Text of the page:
Sims and Kuempel met with taxpayers in October to discuss education funding.
“The thing that disappointed me the most was the pessimism," Sims said. “The type of people that you have in that county and in that district — those people are going to have a good school no matter what happens. I’m not happy at all that we had to raise taxes. I’m not happy with the way those funding districts arc set up. I’m happy that those
Higher tax bills and the anticipated lower collection rate may force the district to make further spending cuts, Rogers said. Also, the increased tax rate may discourage businesses and homeowners from moving to the area.
“That might slow our growth pattern, but that’s not a good way to solve it,” he said.
County Commissioner Neil Craig-mile said that state Sen. Bill Sims and state Rep. Edmund Kuempel, during a recent local forum on state education funding, essentially said legislators implemented the CED-based equalization plan only to avoid more drastic court-ordered measures.
“When you boil it all down, basically what both of them say is it’s nobody’s fault and there’s nothing they can do about it,” Craigmile said. “That’s a sad situation when the whole Legislature is looking at it from that point of view.”
types of people are there and they can manage it. I hated to hear them say ‘well, there’s going to be just core curriculum next year because of there’s just no money’ — that’s not going to happen.”
Comal ISD has been classed as a property-rich school district according to the State’s new funding formula, causing the loss of $ 1.9 million in state subsidies to the district.
“I don’t think there’s any question that we will be looking at education funding again,” Kuempel said. “So far I would say this year they are (locked in). (To change it this year) would be hard, especially if we don’t go back into session.”
Kuempel added that there weren’t plans at this point to schedule another special session this year.
Jaime Ruble, 4’/a, won first place by portraying the Hummel figurine titled “Just Resting” In the Hummel Look-a-Like Contest Saturday morning on the steps of the former First Federal Building on the plaza. Jaime, daughter of Patti Ruble, won a $1 OO savings bond from MBank New Braunfels, a genuine Hummel figurine and a radio station interview. Christopher Witting, 4, placed second in the contest, and Lance Paris, 6, finished third. (Photo by Mark Warnken)
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Commissioners Court suspending membership
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Serving New Braunfels for, over 31 years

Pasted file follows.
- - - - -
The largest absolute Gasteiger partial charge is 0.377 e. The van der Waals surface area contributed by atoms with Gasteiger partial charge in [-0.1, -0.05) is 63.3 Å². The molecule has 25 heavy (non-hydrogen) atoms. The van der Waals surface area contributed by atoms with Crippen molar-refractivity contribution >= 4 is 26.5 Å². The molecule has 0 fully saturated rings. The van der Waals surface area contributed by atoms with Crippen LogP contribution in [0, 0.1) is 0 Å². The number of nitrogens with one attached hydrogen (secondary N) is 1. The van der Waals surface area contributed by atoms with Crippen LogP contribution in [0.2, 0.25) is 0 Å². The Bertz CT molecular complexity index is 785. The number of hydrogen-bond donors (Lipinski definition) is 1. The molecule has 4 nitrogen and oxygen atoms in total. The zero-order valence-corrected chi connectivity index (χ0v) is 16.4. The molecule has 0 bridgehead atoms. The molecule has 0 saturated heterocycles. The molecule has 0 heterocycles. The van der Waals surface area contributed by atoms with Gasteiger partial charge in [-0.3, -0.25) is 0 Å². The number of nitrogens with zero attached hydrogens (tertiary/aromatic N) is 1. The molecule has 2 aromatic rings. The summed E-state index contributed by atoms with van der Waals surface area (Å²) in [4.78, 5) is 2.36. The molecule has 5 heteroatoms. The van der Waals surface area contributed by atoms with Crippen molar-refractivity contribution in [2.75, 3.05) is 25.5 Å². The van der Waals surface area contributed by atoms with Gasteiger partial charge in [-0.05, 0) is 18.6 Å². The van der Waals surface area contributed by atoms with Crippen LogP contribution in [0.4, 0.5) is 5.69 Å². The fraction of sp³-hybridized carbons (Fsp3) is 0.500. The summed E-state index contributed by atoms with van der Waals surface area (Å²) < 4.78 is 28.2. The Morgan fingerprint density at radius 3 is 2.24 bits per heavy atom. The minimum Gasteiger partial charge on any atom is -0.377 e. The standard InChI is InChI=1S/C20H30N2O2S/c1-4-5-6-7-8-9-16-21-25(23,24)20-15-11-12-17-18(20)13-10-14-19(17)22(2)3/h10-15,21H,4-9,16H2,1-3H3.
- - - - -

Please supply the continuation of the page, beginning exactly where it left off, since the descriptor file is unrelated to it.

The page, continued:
By MARK WARNKEN Staff Writer
Comal County sent a letter last week informing the Greater Austin-San Antonio Corridor Council of the county’s intention to suspend its membership.
County Judge Caner Casteel, during the court’s weekly workshop meeting last week, proposed the county not renew its annual membership in the San Marcos-based regional economic development cooperative.
“Basically, I just felt like the $1,500 in dues could be better spent here in the county at this point, and the court agreed with mc,” Casteel said after the meeting.
The county has no real grievance against the Corridor Council and likely will seriously consider rejoining next year, she said.
“I believe in the concept thai we’re a region and that we need to cooperate with each other," Casteel said. “But under the circumstances, given the projects thai they’re considering and the needs that we have, I felt that time-wise and money-wise we arc better off concentrating here."
Greg Davenport, Corridor Council executive vice president, in a tele
phone interview Friday said Comal County residents receive many benefits through the organization’s efforts to promote the region, bul added that he realized limes arc lough financially for local governments.
“I’m optimistic that Comal County will become a member again, and I’m optimistic that there arc a lot of good things that can happen when the local governments and businesses of the region work together,’’ Davenport said.
“More than anything else, I look at this as an opportunity to improve our relationship in the future,” he said.
During the past legislative session, the Corridor Council, against what he termed long odds, successfully supported water-conservation measures that will phase out wasteful sink and bathroom fixtures. This state law will help reduce the drain on the aquifer and protect the Comal Springs, Davenport said.
Last week, the council sponsored two seminars for city and county governments on natural gas as an alternative fuel in anticipation of future state mandates requiring these governmental entities to begin converting vehicle fleets lo clcancr-buming fuels.